The Northwest Community Health Department, BIPOA and the DNR are in the process of planning a treatment program for large areas of this invasive beach grass growing on state land on Beaver Island. Effective treatment is dependent upon: proper identification, application of the correct herbicide in the correct application dose and the correct season for application. Small areas of growth are best removed by shovel as soon as they are identified. Care must be taken in destroying the rhizomes; improper discarding of the plant may lead to propagation to another site.  The DNR is presently doing a survey to determine the location and size of all of the patches that can be seen from the air. They are doing GPS locations and will determine whether the patches are on public or private land. The DNR also plans to begin a program of eradication on public lands this fall.  It is anticipated that this will be a 3-5 year program.

This program of possible eradication on public lands is very positive; however, unless private property owners also work toward eradication, the problem will persist. It is extremely important that owners of shoreline property become educated and active in addressing this problem.

HERE’S WHAT YOU CAN DO:

*Educate yourself about phragmites
*Identify the plant
*Inform your neighbors
(If you are part of a neighborhood association, urge the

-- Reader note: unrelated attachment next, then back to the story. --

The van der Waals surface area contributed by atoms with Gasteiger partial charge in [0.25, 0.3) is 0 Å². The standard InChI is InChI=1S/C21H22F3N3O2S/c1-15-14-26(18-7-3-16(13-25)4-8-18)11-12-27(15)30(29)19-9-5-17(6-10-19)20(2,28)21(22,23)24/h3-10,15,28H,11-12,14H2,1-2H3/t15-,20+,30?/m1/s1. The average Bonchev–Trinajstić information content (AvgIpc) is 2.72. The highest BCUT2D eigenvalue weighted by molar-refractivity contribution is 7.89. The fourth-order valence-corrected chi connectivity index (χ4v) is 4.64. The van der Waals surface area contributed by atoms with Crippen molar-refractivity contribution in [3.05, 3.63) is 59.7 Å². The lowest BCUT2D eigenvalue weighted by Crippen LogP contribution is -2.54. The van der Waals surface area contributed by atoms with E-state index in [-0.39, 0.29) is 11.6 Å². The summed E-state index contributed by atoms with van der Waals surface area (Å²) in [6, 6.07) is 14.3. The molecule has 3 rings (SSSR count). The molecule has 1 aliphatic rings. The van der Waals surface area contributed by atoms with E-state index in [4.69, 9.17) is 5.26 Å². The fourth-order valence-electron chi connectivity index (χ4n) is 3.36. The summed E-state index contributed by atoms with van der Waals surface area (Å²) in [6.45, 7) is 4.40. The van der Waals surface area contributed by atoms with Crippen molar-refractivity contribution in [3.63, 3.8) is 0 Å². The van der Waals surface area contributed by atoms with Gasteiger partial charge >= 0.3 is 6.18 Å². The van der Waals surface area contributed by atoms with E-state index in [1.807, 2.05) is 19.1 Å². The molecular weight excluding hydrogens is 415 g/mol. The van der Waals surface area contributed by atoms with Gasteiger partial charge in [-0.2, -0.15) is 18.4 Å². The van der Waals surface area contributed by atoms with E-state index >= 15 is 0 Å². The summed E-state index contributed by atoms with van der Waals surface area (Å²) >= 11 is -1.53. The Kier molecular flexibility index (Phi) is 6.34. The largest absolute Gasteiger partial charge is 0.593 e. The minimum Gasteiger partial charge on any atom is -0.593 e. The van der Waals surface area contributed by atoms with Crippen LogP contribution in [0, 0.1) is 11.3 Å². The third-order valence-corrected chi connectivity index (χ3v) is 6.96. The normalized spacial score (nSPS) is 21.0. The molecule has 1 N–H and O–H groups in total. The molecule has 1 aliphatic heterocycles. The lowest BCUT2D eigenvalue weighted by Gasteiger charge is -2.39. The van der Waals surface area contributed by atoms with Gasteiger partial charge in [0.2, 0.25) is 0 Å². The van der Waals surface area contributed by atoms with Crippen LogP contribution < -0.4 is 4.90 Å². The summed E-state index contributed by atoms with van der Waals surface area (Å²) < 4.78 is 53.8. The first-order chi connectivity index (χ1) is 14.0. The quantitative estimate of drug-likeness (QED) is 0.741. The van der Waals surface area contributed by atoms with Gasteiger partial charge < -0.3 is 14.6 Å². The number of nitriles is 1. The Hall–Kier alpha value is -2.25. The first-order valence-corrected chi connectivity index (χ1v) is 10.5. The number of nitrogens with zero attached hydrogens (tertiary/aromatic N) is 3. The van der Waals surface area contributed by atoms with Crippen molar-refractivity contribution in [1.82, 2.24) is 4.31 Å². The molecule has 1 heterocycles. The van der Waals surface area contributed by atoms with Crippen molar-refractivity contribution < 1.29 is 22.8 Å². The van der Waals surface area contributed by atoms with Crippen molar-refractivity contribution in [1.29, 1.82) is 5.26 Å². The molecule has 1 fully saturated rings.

organization to become active in an eradication program.)
*Ask your neighborhood organization to fund an eradication program
*Contract with a licensed company for treatment

Ideally, neighborhood groups could schedule treatment to coincide with the DNR eradication program, which will begin this fall.

We urge you to consider carefully the importance of addressing this problem. All of us enjoy the wonderful beaches of Beaver Island.  Can we protect them for current and future residents?

 

RESOURCES:

Websites

Many websites can be accessed by using” phragmites australis,
identification and control”
Here are two web addresses:
www.ext.vt.edu/pubs/weeds/427-101/427-100.html
www.Wiscwetlands.org/phragmites.htm

Island folks who are willing to help with identification

Jim Gillingham (2325)
Doris Larson (2470)
Pam Grassmick (2314)
Annette Dashiell (2542)

Authorized companies for eradiction

Colliers Pest Control
Traverse City
231-947-3262

Angers Lakefront Service
Cedar, MI
231-228-3023
Procedure

1. Identification

2. Effective Herbicide

3. Correct application

Small Patch
Individuals can take action at any time
Pull or dig up rhizomes, being careful to lift up the entire
root
Dry the root and the rhizome and burn
In the fall, cut off seed pods and burn

Mid-sized patch
Authorized eradication company recommended
Fall treatment, swipe stem with cloth soaked in
Herbicide

Large patch
Authorized eradication company recommended
Fall treatment, spraying with herbicide